Not content to conquer Mars, Elon Musk recently set his sights on colonizing the brain. Musk’s new company, Neuralink, announced in late March, plans to make devices that can be implanted in the brain to enable a direct link to computers.

Shortly after Musk’s announcement, Facebook aired plans for technology that would let users type texts via their thoughts. Often when we try to imagine personal technology a decade from now, this type of scenario ranks high. Google futurist Ray Kurzweil predicted in March that in the 2030s, scientists will connect our neocortexes to the cloud, making us all smarter and funnier.

Those scenarios may still be a few years off. But the ability to use technologies ranging from facial recognition to MRIs to wearables to read consumers’ emotions is real. And brands could use these tools to serve consumers ads when they are most amenable to seeing them.

How marketing is already reading minds in 2017

We’ve all had times when we’re rushing to catch a train or trying to get information in a time-sensitive manner when ads are a nuisance. On the other hand, we’ve also all had moments when we’re bored or hungry and wouldn’t mind seeing an ad, particularly if it offered a deal on dinner at a nearby restaurant.

While brands can time their ads based on a user’s location and the time of day, they aren’t yet able to tap into the most important factor: the user’s state of mind. Research has shown that consumers are more receptive to advertising when they’re tired. Other research has shown that reaching consumers when they’re in an upbeat mood can increase the efficacy of digital ads by as much as 40 percent. Several firms are trying to take advantage of these insights. Affectiva uses facial recognition to gauge consumers’ emotions on behalf of Mars (the candy brand) and CBS, among other clients. TVision employs Microsoft’s Kinect technology to see who’s in the room when TV ads play and who smiles when they see an ad. Ad agency M&C Saatchi has also experimented with outdoor ads that use the expressions of passers-by as a sort of A/B test. The ads that get the most smiles stay.

In a test, MRI-based neuromarketing was a more accurate indicator of sales than standard marketing testing. Reading the minds of consumers exposed to ads offers a window into those ads’ efficacy. That can be a game-changer for all kinds of marketers.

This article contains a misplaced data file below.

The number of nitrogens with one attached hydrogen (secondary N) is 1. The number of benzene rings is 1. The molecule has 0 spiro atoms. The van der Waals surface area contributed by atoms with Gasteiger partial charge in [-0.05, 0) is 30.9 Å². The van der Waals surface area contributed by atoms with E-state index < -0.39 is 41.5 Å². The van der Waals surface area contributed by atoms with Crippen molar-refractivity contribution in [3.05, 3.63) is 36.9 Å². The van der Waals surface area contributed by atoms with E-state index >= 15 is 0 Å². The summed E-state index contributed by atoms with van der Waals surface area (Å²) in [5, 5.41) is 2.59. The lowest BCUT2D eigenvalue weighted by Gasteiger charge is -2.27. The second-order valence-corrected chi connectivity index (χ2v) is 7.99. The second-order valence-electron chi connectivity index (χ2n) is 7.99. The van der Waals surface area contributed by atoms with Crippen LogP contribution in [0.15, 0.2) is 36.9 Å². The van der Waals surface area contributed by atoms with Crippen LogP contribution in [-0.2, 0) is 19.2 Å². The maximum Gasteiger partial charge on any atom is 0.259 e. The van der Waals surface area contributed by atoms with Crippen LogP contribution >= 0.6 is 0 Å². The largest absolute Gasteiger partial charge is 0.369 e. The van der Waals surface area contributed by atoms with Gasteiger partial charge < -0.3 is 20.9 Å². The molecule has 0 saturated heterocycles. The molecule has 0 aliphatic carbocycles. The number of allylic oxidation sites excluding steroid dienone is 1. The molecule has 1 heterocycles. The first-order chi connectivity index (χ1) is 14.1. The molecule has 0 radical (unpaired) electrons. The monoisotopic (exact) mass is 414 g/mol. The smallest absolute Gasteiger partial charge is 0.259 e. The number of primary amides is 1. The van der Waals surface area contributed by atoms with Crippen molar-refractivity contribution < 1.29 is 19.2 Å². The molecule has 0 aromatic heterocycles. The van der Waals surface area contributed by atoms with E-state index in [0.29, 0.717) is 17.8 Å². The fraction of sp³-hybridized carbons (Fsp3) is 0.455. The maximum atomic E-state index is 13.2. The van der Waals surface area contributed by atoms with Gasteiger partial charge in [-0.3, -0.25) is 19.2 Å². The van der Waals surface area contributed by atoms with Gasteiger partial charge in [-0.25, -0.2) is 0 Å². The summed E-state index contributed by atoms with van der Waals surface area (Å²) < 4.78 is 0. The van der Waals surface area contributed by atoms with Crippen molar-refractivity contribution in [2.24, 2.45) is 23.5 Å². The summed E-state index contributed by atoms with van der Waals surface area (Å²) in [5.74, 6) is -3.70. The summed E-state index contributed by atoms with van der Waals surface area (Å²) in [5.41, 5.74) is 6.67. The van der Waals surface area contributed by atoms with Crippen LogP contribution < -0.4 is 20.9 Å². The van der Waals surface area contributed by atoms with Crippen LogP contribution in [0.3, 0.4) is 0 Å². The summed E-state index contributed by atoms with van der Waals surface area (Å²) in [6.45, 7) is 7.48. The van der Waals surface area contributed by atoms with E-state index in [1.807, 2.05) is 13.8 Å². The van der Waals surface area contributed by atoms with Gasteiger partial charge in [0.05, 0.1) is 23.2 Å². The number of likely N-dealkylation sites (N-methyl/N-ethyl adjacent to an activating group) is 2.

What the future of mind-reading ads might look like

It’s easy to see where all this might go: Marketers might gain insight into a consumer’s emotional state and determine whether they’re hungry or tired and serve them up the appropriate ad. Perhaps Facebook will be able to go even deeper and read a consumer’s thought that “I’d love a Whopper right now” and then flash an ad directing them to the nearest Burger King.

New wearables will get us even closer to that day, with EEGs that can measure brainwaves and physiological markers like pulse that indicate when a consumer is receptive to messaging. As the science improves, marketers might be able to determine which of a consumer’s emotional motivations ranging from self-improvement to thrill-seeking prompt them to engage with brands.

It’s kind of crazy how plausible this all is. And mind-reading will be the pinnacle of achievement for marketers. Instead of using tricks and psychology to get consumers to buy things, they’ll merely use scientific tools to read the consumer on a deep level. From there, the messaging isn’t all that difficult.

The obvious ethical questions

That scenario of course presents all kinds of ethical conundrums. Many consumers will bristle at the thought of having their thoughts and facial expressions examined. They have a right to. This sort of emotional analysis needs to be permission-based.

But consumers have already given up their data and privacy to Facebook and Google in exchange for free services. Asking them to take another step in that direction wouldn’t be unprecedented. On the other hand, going from actions to thought might be a step too far for consumers.

Given how fast this technology seems to be progressing, we should have an answer to that question soon enough.

James G. Brooks is founder and CEO of GlassView.